If you're in the consulting business for any length of time, you'll experience the vicissitudes of the feast or famine phenomenon. As you go through its ups and downs, sooner or later one of those downs will take you by surprise. When a large contract suddenly goes away or gets drastically reduced, you might find it hard to pay the bills. You could even begin to wonder whether you can make it as a consultant after all. Here are some things to remember.
If you don't have other prospects already lined up, you could find this situation rather frightening. You might want to jump at the first thing that comes along, or even leave consulting for the supposed security of a salaried position. You might think about drastically slashing your rates in order to quickly attract new business. Keep your head cool and think about what's best for your business. You don't want to find yourself a year from now slaving on low-paying projects that keep you too busy to find anything better. The skills that got you the client you just lost will help you find others.
Don't blame yourself
This event can easily become the entrance theme for a magnum performance by the Impostor Syndrome. Some of his best lines include:
- If you were for real, you would have kept that client.
- They dropped you because they finally saw through you.
- You allowed your skills to stagnate, so now you won't be able to find new work.
- It's time you quit pretending to know what you're doing.
Those are all BS. The truth is that nobody knows everything about their job, especially in IT. We're all learning all the time, just to do our jobs. We can't keep up with everything in the field, so there will always be some domain of knowledge about which we think, "I should have already learned about that." Even though that may be true, beating yourself up about it isn't going to help. It will only paralyze you.
Analyze your mistakes
Without blaming yourself, think about whether there were things you might have done differently to keep the client. Then ask yourself whether that is likely to apply to other clients as well. We can all stand to improve ourselves in one way or another. We may need to learn new skills, or work on our interpersonal communications. Did you fail to remove some false dilemma that made the client think that they either had to let you go or suffer some worse consequence? Did you miss or ignore any warning signs that this was about to happen? It's always good to examine ourselves for the cause of our difficulties, but don't forget that sometimes circumstances have nothing to do with anything we did or could have done.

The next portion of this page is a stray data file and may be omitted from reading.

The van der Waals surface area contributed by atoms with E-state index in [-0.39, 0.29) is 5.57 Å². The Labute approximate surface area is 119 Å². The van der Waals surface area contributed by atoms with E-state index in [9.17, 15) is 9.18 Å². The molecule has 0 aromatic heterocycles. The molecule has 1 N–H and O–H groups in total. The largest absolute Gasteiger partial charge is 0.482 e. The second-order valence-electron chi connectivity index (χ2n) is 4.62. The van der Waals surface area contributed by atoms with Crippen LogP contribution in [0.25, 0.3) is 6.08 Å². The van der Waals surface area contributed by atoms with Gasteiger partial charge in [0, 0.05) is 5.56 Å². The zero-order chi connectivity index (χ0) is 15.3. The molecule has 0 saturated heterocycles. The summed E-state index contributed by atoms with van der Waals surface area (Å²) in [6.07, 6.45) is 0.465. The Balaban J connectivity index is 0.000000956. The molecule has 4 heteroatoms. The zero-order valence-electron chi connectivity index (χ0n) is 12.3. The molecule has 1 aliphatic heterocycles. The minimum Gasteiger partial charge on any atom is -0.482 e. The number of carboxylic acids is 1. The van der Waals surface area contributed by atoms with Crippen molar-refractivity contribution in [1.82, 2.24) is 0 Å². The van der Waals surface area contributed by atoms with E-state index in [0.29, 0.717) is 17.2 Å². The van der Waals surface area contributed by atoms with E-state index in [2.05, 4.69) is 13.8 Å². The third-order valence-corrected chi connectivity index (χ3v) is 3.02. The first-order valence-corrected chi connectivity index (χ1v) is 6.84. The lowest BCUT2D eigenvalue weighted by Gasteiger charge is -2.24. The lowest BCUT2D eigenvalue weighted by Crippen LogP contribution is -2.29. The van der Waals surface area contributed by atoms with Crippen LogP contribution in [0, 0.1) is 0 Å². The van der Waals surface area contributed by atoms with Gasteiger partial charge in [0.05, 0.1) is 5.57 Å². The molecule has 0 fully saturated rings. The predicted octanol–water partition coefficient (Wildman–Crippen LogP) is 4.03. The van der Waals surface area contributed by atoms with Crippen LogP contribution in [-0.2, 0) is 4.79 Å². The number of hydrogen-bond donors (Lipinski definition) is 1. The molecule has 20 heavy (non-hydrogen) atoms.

Find new work
Even though you may feel compelled to work extra hard for your remaining clients, you probably need to set aside some time to deliberately seek new business. If you try to make up your losses on your existing clients, you may overburden their budgets and create problems in those relationships. When looking for new work, keep a cool head. Desperation doesn't sell. Stick to your proven methods of finding work, or innovate thoughtfully — but don't grasp at straws.
Prepare for the next time
These downtimes are never fun. Wouldn't it be nice if you could ride through them more comfortably? There are at least two things that you should do. First, set aside some money on a regular basis in a fund specifically designated for getting through these rainy days. Second, keep your client base diverse. If each client is only a small fraction of your business, then losing one or even two at the same time becomes a speed bump instead of a "bridge out ahead!"
A dozen years ago I lost a client who had been with me for ten years, and who at the time accounted for almost 50% of my business. I didn't recover quickly. It took years to build my revenue again by piecing together smaller contracts. I had become too comfortable with that regular chunk of income every month.
How about you? Do you have one or two big contracts that are making you complacent? What could you do to soften the blow when they eventually go away?
Chip Camden has been programming since 1978, and he's still not done. An independent consultant since 1991, Chip specializes in software development tools, languages, and migration to new technology. Besides writing for TechRepublic's IT Consultant blog, he also contributes to [Geeks Are Sexy] Technology News and his two personal blogs, Chip's Quips and Chip's Tips for Developers.